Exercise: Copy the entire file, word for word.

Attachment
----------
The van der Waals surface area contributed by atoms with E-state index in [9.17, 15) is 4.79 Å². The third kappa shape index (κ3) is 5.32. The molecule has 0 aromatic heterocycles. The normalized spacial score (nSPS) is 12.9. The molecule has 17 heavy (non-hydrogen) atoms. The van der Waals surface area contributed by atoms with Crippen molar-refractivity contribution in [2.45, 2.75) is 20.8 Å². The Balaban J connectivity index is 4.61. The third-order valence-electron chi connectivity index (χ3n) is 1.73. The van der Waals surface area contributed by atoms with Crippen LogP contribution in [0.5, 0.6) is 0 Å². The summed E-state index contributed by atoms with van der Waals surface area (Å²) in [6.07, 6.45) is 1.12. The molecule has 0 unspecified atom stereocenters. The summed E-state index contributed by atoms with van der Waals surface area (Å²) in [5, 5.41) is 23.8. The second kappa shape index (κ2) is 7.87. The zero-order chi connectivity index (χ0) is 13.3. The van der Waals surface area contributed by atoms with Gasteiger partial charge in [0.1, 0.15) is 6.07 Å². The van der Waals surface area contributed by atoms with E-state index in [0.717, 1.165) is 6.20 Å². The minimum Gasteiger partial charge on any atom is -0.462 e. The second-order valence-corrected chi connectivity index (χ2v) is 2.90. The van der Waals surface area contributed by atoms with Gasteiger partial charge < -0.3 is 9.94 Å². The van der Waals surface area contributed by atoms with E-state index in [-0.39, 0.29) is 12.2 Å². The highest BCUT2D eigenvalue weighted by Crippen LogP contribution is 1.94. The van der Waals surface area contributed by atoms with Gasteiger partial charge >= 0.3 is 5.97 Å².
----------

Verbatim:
The van der Waals surface area contributed by atoms with E-state index in [9.17, 15) is 4.79 Å². The third kappa shape index (κ3) is 5.32. The molecule has 0 aromatic heterocycles. The normalized spacial score (nSPS) is 12.9. The molecule has 17 heavy (non-hydrogen) atoms. The van der Waals surface area contributed by atoms with Crippen molar-refractivity contribution in [2.45, 2.75) is 20.8 Å². The Balaban J connectivity index is 4.61. The third-order valence-electron chi connectivity index (χ3n) is 1.73. The van der Waals surface area contributed by atoms with Crippen LogP contribution in [0.5, 0.6) is 0 Å². The summed E-state index contributed by atoms with van der Waals surface area (Å²) in [6.07, 6.45) is 1.12. The molecule has 0 unspecified atom stereocenters. The summed E-state index contributed by atoms with van der Waals surface area (Å²) in [5, 5.41) is 23.8. The second kappa shape index (κ2) is 7.87. The zero-order chi connectivity index (χ0) is 13.3. The van der Waals surface area contributed by atoms with Gasteiger partial charge in [0.1, 0.15) is 6.07 Å². The van der Waals surface area contributed by atoms with E-state index in [0.717, 1.165) is 6.20 Å². The minimum Gasteiger partial charge on any atom is -0.462 e. The second-order valence-corrected chi connectivity index (χ2v) is 2.90. The van der Waals surface area contributed by atoms with Gasteiger partial charge < -0.3 is 9.94 Å². The van der Waals surface area contributed by atoms with E-state index in [-0.39, 0.29) is 12.2 Å². The highest BCUT2D eigenvalue weighted by Crippen LogP contribution is 1.94. The van der Waals surface area contributed by atoms with Gasteiger partial charge >= 0.3 is 5.97 Å².